The astronauts rode out to the launchpad in the new Astrovan II. A ride to the launchpad in an Airstream van is a tradition that dates back to the first human spaceflights.

Wilmore told reporters that they planned to watch some of "Top Gun Maverick" on their way to the rocket. Both astronauts are retired Navy captains and test pilots. 

"It's got cushioned seats, and, of course, it's got a big video screen in the back. And as you would expect, two Navy pilots. You know what movie we put on," Wilmore said. "They edited out and put only in the flying scenes and the dramatic scenes."

"Butch and Suni" also launched from a different launchpad than the SpaceX Crew Dragon lifts off from. The Atlas V launches from the Cape Canaveral Space Force Station side of Florida’s spaceport, where the SpaceX Falcon 9 launches humans from Kennedy Space Center launchpad 39A.

The Atlas V rocket roared to life, sending the Starliner and its crew into space, marking the first human spaceflight for both the spacecraft and the rocket. Despite 100 launches for ULA’s workhorse rocket, the first human spaceflight comes toward the end of its successful career as the company transitions to its new Vulcan rocket. 

The crew will test drive the Starliner in manual mode and perform some checkouts before getting some sleep while in orbit.

"Butch and Suni" are scheduled to dock at the International Space Station at 12:15 p.m. on Thursday where the five astronauts and two cosmonauts will be waiting to greet them.

A successful test flight will culminate about a week later when Starliner returns to Earth, landing in the Southwest desert and safely bringing the astronauts home.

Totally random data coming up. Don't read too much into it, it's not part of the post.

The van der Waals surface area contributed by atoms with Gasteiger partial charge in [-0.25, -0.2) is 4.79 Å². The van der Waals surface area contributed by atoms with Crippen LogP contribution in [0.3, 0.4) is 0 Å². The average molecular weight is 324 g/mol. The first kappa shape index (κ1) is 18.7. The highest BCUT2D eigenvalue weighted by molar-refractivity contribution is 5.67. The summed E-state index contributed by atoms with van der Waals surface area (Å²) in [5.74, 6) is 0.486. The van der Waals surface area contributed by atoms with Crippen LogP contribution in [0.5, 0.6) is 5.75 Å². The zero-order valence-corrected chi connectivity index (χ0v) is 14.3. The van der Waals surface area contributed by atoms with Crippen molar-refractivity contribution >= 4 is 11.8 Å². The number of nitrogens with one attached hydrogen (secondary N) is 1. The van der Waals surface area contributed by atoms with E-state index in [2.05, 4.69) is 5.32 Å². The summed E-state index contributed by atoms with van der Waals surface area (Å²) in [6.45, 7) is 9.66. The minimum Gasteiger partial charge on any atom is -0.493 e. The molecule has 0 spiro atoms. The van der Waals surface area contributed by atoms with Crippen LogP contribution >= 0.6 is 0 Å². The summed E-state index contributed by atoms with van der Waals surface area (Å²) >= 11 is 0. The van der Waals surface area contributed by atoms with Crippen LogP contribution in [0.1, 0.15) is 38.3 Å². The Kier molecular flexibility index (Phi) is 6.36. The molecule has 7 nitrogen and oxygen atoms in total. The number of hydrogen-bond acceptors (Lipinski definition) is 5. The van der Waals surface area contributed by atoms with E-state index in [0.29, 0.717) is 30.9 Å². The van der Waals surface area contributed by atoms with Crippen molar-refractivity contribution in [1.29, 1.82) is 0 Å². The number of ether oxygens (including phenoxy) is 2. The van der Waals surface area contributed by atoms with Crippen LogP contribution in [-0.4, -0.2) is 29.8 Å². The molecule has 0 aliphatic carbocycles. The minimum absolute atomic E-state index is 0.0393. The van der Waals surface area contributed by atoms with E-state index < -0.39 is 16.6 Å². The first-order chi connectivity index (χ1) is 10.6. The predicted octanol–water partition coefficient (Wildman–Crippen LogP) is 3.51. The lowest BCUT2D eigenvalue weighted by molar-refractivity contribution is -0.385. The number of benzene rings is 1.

Starliner's first astronaut launch years in the making

Boeing's CFT comes four years after SpaceX first launched two NASA astronauts to the space station, ending U.S. reliance on Russia for transport to the orbiting laboratory after the space shuttle program ended.  SpaceX is preparing for its ninth flight with a NASA crew this summer.

SpaceX CEO Elon Musk and others in the spaceflight industry took to social media to congratulate Boeing and ULA on the milestone launch.

Boeing's journey to develop and certify the CST-100 Starliner spacecraft has faced delays over the past decade since NASA selected two companies to develop spacecraft to fly astronauts to and from the space station. 

The company took two tries to complete the orbital flight test when the first attempt to launch a crewless Starliner in 2019 failed to reach the ISS due to a computer timing error. 

A 2022 orbital flight test was successful, but Boeing engineers found issues with the spacecraft after examining data from the flight, further delaying the Crew Flight Test with astronauts.  

"We don't see it as a competition," Boeing’s Commercial Crew Program manager Mark Nappi said about the comparisons between the two companies. "I sit on my front porch and watch every SpaceX mission and root for them. This is something that's great for the entire country."